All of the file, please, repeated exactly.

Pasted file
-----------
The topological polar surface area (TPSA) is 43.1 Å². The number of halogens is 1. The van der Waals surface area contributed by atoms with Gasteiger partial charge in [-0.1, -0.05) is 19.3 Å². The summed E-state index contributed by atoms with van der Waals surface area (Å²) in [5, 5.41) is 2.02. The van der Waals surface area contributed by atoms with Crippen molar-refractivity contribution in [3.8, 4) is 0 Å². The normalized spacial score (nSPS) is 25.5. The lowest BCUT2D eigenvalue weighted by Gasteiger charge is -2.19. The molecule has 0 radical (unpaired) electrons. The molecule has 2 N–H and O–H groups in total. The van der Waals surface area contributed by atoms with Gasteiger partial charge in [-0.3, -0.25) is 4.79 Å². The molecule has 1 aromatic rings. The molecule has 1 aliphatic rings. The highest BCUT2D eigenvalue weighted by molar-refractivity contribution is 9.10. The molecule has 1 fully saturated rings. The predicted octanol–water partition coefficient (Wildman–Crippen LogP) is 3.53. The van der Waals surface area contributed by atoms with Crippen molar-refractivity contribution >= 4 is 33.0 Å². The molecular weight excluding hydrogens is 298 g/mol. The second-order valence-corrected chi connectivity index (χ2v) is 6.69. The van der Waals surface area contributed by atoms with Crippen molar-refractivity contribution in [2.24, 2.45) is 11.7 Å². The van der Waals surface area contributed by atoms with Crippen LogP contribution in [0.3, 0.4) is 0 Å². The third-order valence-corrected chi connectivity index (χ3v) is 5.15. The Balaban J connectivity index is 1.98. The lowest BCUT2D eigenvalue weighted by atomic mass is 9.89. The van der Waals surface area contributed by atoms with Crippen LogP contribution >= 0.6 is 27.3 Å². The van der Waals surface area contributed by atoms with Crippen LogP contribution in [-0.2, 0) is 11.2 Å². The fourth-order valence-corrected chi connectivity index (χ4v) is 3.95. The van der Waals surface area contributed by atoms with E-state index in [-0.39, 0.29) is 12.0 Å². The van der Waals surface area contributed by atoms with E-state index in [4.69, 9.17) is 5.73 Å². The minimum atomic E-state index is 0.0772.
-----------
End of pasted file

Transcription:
The topological polar surface area (TPSA) is 43.1 Å². The number of halogens is 1. The van der Waals surface area contributed by atoms with Gasteiger partial charge in [-0.1, -0.05) is 19.3 Å². The summed E-state index contributed by atoms with van der Waals surface area (Å²) in [5, 5.41) is 2.02. The van der Waals surface area contributed by atoms with Crippen molar-refractivity contribution in [3.8, 4) is 0 Å². The normalized spacial score (nSPS) is 25.5. The lowest BCUT2D eigenvalue weighted by Gasteiger charge is -2.19. The molecule has 0 radical (unpaired) electrons. The molecule has 2 N–H and O–H groups in total. The van der Waals surface area contributed by atoms with Gasteiger partial charge in [-0.3, -0.25) is 4.79 Å². The molecule has 1 aromatic rings. The molecule has 1 aliphatic rings. The highest BCUT2D eigenvalue weighted by molar-refractivity contribution is 9.10. The molecule has 1 fully saturated rings. The predicted octanol–water partition coefficient (Wildman–Crippen LogP) is 3.53. The van der Waals surface area contributed by atoms with Crippen molar-refractivity contribution >= 4 is 33.0 Å². The molecular weight excluding hydrogens is 298 g/mol. The second-order valence-corrected chi connectivity index (χ2v) is 6.69. The van der Waals surface area contributed by atoms with Crippen molar-refractivity contribution in [2.24, 2.45) is 11.7 Å². The van der Waals surface area contributed by atoms with Crippen LogP contribution in [0.3, 0.4) is 0 Å². The third-order valence-corrected chi connectivity index (χ3v) is 5.15. The Balaban J connectivity index is 1.98. The lowest BCUT2D eigenvalue weighted by atomic mass is 9.89. The van der Waals surface area contributed by atoms with Crippen LogP contribution >= 0.6 is 27.3 Å². The van der Waals surface area contributed by atoms with Crippen LogP contribution in [-0.2, 0) is 11.2 Å². The fourth-order valence-corrected chi connectivity index (χ4v) is 3.95. The van der Waals surface area contributed by atoms with E-state index in [-0.39, 0.29) is 12.0 Å². The van der Waals surface area contributed by atoms with E-state index in [4.69, 9.17) is 5.73 Å². The minimum atomic E-state index is 0.0772.